A frequently asked question is, “What records are required for charitable contributions?” In recent years, Congress has passed stringent recordkeeping rules for charitable contributions as well as harsh penalties for understating taxable income. The following is a summary of the recordkeeping rules currently in effect for a variety of contribution types. This list is not all-inclusive, so if you don’t see rules that apply to your particular situation, please give our office a call.
Cash Contributions – Cash contributions include those paid by cash, check, electronic funds transfer, or credit card (see special requirements for payroll cash contributions). You cannot deduct a cash contribution, regardless of the amount, unless you can document the contribution in one of the following ways.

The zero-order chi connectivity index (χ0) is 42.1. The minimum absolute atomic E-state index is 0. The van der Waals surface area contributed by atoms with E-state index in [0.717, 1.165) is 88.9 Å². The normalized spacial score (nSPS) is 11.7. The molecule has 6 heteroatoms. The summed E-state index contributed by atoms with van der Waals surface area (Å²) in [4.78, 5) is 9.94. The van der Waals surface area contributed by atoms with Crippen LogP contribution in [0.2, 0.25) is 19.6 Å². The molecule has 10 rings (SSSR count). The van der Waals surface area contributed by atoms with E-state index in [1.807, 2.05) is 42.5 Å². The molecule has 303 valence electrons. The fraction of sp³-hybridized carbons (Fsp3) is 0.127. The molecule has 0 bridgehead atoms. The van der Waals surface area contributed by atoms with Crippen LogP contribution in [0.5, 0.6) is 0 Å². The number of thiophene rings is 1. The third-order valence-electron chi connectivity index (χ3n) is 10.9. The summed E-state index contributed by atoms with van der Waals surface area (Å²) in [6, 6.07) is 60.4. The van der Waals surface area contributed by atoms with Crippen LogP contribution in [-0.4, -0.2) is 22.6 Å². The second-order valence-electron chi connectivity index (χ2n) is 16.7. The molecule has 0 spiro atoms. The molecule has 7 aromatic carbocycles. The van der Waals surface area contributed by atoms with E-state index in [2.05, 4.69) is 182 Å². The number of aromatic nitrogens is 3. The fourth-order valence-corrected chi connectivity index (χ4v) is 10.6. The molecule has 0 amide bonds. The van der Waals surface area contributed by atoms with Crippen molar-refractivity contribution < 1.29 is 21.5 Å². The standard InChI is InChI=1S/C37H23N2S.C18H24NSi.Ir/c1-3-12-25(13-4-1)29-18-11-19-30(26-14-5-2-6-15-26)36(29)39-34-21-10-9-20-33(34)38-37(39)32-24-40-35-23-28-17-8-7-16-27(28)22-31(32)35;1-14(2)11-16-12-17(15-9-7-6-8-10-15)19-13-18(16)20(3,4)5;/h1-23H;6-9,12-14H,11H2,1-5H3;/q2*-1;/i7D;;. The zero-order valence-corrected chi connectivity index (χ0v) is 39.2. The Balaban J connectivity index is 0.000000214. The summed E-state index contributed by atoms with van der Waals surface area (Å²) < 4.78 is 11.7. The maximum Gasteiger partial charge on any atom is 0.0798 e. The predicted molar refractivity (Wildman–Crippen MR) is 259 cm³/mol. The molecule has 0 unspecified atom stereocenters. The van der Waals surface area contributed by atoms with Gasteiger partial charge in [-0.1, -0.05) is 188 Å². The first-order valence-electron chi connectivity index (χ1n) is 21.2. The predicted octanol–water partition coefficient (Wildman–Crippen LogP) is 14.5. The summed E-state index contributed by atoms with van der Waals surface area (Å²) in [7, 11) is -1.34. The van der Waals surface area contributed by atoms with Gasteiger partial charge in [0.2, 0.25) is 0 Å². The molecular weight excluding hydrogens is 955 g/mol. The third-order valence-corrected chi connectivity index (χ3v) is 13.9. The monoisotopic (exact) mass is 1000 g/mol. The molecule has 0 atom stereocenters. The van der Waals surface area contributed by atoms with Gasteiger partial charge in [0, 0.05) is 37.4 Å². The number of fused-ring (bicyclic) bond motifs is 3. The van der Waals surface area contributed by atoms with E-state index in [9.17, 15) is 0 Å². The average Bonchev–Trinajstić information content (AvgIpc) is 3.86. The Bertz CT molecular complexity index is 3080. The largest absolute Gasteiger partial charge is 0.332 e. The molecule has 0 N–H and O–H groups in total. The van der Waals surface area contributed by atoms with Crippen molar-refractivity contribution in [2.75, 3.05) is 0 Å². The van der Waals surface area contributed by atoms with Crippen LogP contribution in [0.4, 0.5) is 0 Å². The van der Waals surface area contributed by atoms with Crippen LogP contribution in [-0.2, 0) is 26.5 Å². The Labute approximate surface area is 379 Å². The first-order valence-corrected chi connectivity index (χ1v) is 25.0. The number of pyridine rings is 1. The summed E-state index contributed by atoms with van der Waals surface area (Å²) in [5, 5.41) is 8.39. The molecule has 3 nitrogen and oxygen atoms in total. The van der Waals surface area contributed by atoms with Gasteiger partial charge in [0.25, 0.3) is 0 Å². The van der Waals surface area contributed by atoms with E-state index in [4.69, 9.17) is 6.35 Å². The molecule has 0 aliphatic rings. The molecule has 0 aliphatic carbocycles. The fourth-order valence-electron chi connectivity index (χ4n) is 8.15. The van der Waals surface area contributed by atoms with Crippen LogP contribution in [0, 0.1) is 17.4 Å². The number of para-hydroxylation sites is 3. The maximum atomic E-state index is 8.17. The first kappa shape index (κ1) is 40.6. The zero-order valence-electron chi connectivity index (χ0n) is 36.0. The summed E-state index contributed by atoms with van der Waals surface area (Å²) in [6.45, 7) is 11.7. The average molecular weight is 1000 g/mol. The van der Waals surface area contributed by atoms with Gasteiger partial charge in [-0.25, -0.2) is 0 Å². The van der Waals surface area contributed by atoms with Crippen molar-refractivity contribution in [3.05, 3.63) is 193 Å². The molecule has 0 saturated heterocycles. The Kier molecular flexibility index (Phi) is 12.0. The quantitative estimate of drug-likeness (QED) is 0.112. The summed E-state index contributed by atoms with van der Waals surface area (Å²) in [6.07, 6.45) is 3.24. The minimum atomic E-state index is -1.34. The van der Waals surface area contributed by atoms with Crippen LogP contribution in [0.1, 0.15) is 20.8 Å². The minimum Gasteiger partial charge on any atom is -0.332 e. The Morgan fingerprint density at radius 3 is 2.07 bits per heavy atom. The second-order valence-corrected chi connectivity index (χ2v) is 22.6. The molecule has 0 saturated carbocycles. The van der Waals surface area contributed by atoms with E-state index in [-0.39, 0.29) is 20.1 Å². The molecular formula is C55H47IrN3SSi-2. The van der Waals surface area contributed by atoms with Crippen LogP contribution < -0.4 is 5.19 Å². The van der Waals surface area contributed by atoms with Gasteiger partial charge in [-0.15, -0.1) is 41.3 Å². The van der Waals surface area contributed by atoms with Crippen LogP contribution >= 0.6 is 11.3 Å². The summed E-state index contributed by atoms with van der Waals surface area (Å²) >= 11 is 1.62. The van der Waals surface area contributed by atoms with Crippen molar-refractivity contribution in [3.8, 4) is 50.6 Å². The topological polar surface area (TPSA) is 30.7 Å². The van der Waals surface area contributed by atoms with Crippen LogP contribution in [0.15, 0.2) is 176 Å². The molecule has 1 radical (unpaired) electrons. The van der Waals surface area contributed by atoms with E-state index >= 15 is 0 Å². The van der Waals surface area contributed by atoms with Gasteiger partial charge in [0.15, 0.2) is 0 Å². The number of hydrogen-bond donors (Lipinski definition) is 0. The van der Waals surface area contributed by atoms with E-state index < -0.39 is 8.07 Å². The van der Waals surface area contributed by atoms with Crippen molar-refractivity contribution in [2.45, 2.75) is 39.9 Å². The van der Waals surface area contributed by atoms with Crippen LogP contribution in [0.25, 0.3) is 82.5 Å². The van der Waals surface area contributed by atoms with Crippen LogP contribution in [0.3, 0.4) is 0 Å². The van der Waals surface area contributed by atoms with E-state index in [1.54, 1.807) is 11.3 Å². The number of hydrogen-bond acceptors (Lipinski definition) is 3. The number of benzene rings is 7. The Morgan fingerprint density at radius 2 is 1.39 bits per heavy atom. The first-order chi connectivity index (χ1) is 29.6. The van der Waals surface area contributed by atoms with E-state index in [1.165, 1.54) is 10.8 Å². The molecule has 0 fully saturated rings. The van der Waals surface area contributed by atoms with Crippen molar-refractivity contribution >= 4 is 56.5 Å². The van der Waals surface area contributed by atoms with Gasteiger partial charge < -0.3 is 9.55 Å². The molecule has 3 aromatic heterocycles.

b. A bank or credit union statement, or
c. A credit card statement.
2. A receipt (or a letter or other written communication) from the qualified organization showing the name of the organization, the date of the contribution, and the amount of the contribution.
As a result, if you drop cash into a church collection plate each week at a worship service, you cannot legally deduct that donation on your tax return. The same goes for dropping a cash donation into the Christmas kettle. Instead, you should write a check to the charitable organization of your choice and put the check into the collection plate, or make other arrangements with the organization for giving your tax-deductible contribution to ensure that a bank record, receipt, or letter is provided.
Payroll Contributions – For contributions made by payroll deduction, you must keep:
If the pay stub, W-2 form, pledge card, or other document does not show the date of the contribution, you must also have another document that does show the date of the contribution. If the pay stub, W-2 form, pledge card, or other document does show the date of the contribution, you need not keep any other records except those described in (A) and (B).